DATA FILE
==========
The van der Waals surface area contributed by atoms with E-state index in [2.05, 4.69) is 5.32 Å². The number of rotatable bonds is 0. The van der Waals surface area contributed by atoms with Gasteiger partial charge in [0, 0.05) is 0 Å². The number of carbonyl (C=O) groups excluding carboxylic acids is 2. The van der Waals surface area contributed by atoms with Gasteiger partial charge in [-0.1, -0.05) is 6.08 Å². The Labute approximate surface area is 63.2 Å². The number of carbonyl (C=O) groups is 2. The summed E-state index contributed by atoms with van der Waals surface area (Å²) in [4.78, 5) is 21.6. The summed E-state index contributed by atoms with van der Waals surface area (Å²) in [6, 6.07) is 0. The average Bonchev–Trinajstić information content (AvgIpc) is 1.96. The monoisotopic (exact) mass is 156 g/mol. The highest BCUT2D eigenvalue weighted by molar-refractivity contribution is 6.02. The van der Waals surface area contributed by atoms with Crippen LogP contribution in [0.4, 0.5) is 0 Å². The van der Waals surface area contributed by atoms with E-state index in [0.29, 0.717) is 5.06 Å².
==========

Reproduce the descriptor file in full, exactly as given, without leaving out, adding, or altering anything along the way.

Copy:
The van der Waals surface area contributed by atoms with E-state index in [2.05, 4.69) is 5.32 Å². The number of rotatable bonds is 0. The van der Waals surface area contributed by atoms with Gasteiger partial charge in [0, 0.05) is 0 Å². The number of carbonyl (C=O) groups excluding carboxylic acids is 2. The van der Waals surface area contributed by atoms with Gasteiger partial charge in [-0.1, -0.05) is 6.08 Å². The Labute approximate surface area is 63.2 Å². The number of carbonyl (C=O) groups is 2. The summed E-state index contributed by atoms with van der Waals surface area (Å²) in [4.78, 5) is 21.6. The summed E-state index contributed by atoms with van der Waals surface area (Å²) in [6, 6.07) is 0. The average Bonchev–Trinajstić information content (AvgIpc) is 1.96. The monoisotopic (exact) mass is 156 g/mol. The highest BCUT2D eigenvalue weighted by molar-refractivity contribution is 6.02. The van der Waals surface area contributed by atoms with Crippen LogP contribution in [0.4, 0.5) is 0 Å². The van der Waals surface area contributed by atoms with E-state index in [0.29, 0.717) is 5.06 Å².